February 24, 2018
The Boston Globe
By Mark Arsenault
In reviewing the 16 years Bob Wojcik served in state prison, the Massachusetts Parole Board found a lot to like, particularly his commitment to rehabilitation and lack of disciplinary problems. But it was more than just his behavior inside the prison. The board twice cited Wojcik’s strong community support in its 2009 decision to release him.
Prison visits played a major role in staying connected to family and friends, Wojcik says. That’s why he opposes a new Department of Correction policy that will cap the number of visitors inmates can have.
State officials say the change will help reduce drug smuggling, a longtime problem in the prison system, and that the average inmate will not be affected by the limits. But advocates for prisoners say the restrictions will weaken family and community bonds for many inmates, potentially leading to greater recidivism.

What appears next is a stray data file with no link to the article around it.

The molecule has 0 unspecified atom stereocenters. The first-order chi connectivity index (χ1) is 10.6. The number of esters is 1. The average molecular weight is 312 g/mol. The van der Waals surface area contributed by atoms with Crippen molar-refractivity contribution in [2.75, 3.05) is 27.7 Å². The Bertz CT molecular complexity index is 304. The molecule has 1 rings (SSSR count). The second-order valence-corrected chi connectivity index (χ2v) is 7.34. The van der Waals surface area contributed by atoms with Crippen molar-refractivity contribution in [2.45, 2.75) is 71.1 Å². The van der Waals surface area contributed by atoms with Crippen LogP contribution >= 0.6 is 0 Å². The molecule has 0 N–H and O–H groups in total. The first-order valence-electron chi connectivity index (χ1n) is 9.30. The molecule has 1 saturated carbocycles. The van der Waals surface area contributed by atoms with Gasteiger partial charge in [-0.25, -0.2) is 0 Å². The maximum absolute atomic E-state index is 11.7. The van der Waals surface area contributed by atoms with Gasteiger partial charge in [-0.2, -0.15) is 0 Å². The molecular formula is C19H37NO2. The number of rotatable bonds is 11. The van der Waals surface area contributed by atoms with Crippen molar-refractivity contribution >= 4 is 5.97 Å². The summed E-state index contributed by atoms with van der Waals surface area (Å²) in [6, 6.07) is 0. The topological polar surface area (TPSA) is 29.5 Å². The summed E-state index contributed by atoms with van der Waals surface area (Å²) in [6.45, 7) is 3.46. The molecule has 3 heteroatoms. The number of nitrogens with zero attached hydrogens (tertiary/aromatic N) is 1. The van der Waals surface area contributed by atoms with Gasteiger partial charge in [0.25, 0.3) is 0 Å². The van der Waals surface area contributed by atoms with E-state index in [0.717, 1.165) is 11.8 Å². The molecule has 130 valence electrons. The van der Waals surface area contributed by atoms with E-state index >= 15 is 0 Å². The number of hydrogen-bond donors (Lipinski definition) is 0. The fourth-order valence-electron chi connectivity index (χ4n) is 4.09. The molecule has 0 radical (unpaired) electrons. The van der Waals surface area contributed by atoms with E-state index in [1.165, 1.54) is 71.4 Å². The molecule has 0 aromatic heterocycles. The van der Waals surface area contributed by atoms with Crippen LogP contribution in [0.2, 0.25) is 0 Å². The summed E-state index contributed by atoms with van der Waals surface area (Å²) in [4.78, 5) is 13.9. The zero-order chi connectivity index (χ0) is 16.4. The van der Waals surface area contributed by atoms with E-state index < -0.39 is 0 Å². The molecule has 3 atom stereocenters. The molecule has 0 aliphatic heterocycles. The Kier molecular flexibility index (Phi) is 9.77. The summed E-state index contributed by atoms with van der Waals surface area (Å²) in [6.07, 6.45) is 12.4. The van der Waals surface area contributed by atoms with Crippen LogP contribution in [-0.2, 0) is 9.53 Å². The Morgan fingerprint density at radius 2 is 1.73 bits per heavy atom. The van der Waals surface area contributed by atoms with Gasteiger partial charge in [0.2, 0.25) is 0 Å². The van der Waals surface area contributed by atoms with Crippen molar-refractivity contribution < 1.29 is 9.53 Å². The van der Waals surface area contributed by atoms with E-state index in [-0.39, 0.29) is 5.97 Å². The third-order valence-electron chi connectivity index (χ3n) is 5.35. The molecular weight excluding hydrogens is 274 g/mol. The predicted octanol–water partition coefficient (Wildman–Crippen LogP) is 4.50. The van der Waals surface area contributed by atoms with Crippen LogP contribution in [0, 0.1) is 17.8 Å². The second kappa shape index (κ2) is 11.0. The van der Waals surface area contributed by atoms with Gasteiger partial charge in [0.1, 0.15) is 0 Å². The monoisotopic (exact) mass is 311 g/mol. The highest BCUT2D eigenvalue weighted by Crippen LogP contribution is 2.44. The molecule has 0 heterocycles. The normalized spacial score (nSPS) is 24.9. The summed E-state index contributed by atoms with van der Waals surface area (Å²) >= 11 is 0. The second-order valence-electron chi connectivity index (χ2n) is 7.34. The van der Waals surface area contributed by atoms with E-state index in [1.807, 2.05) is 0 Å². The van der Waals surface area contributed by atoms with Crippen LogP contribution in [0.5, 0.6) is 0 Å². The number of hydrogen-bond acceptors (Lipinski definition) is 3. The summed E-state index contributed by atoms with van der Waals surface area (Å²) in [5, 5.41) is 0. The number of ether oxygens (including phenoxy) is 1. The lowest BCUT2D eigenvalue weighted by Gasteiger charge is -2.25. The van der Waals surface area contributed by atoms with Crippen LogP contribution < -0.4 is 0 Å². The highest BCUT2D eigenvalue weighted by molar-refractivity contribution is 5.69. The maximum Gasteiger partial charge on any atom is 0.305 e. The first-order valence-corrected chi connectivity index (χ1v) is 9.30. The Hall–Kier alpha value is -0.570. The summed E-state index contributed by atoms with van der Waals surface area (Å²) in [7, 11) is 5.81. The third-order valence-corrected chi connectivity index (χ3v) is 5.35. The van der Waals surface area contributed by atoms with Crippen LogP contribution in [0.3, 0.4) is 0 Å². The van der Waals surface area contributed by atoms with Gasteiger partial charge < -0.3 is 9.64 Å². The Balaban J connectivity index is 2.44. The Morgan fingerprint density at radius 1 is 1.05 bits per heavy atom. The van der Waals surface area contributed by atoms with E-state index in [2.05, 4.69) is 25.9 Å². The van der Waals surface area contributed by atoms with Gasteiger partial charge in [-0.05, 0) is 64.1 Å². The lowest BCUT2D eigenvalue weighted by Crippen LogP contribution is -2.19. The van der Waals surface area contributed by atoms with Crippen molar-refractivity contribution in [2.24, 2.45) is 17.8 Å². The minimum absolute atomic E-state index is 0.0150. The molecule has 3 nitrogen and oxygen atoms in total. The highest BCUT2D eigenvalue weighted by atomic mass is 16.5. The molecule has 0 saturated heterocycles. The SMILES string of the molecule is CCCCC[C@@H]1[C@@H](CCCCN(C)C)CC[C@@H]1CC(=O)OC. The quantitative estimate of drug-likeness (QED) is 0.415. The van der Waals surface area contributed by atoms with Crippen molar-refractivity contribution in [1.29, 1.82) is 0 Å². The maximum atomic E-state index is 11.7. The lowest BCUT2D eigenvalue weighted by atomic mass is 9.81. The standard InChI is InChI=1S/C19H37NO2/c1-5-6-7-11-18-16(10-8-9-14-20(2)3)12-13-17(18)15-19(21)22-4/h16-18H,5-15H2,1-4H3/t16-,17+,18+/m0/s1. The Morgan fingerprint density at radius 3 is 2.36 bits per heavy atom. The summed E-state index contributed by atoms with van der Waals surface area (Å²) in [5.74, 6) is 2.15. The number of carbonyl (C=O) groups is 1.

Prisoner advocates say the limits are likely to lead to fewer overall visits, weakening the connection between inmates and the community. The strength of these connections are a strong predictor for whether an inmate is likely to return to crime upon release, said Leslie Walker, director of Prisoners’ Legal Services, a nonprofit advocate for the humane treatment of inmates.
“There is plenty of research out there,” Walker said. “If this is going to risk increasing recidivism, then why? Why bother? Why now?”